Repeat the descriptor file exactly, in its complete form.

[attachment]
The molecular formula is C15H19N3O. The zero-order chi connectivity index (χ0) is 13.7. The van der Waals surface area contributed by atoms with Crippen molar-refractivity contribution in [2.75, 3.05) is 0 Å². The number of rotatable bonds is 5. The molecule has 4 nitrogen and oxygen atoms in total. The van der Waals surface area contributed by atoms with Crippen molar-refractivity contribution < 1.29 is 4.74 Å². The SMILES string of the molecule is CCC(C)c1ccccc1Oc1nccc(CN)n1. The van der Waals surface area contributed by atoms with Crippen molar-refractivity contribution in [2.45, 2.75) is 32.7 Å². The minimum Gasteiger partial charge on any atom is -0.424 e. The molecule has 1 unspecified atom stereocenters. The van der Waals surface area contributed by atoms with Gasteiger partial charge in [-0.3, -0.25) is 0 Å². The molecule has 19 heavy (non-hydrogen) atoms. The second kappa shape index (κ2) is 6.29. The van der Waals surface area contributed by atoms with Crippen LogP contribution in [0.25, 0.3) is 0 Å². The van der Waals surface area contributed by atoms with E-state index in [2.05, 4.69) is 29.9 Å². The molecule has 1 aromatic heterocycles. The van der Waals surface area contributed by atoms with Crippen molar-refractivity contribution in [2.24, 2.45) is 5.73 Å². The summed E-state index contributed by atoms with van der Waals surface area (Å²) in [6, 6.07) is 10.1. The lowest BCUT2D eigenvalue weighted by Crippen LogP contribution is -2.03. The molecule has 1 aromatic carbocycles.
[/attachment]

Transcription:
The molecular formula is C15H19N3O. The zero-order chi connectivity index (χ0) is 13.7. The van der Waals surface area contributed by atoms with Crippen molar-refractivity contribution in [2.75, 3.05) is 0 Å². The number of rotatable bonds is 5. The molecule has 4 nitrogen and oxygen atoms in total. The van der Waals surface area contributed by atoms with Crippen molar-refractivity contribution < 1.29 is 4.74 Å². The SMILES string of the molecule is CCC(C)c1ccccc1Oc1nccc(CN)n1. The van der Waals surface area contributed by atoms with Crippen molar-refractivity contribution in [2.45, 2.75) is 32.7 Å². The minimum Gasteiger partial charge on any atom is -0.424 e. The molecule has 1 unspecified atom stereocenters. The van der Waals surface area contributed by atoms with Gasteiger partial charge in [-0.3, -0.25) is 0 Å². The molecule has 19 heavy (non-hydrogen) atoms. The second kappa shape index (κ2) is 6.29. The van der Waals surface area contributed by atoms with Crippen LogP contribution in [0.25, 0.3) is 0 Å². The van der Waals surface area contributed by atoms with E-state index in [2.05, 4.69) is 29.9 Å². The molecule has 1 aromatic heterocycles. The van der Waals surface area contributed by atoms with Crippen molar-refractivity contribution in [2.24, 2.45) is 5.73 Å². The summed E-state index contributed by atoms with van der Waals surface area (Å²) in [6, 6.07) is 10.1. The lowest BCUT2D eigenvalue weighted by Crippen LogP contribution is -2.03. The molecule has 1 aromatic carbocycles.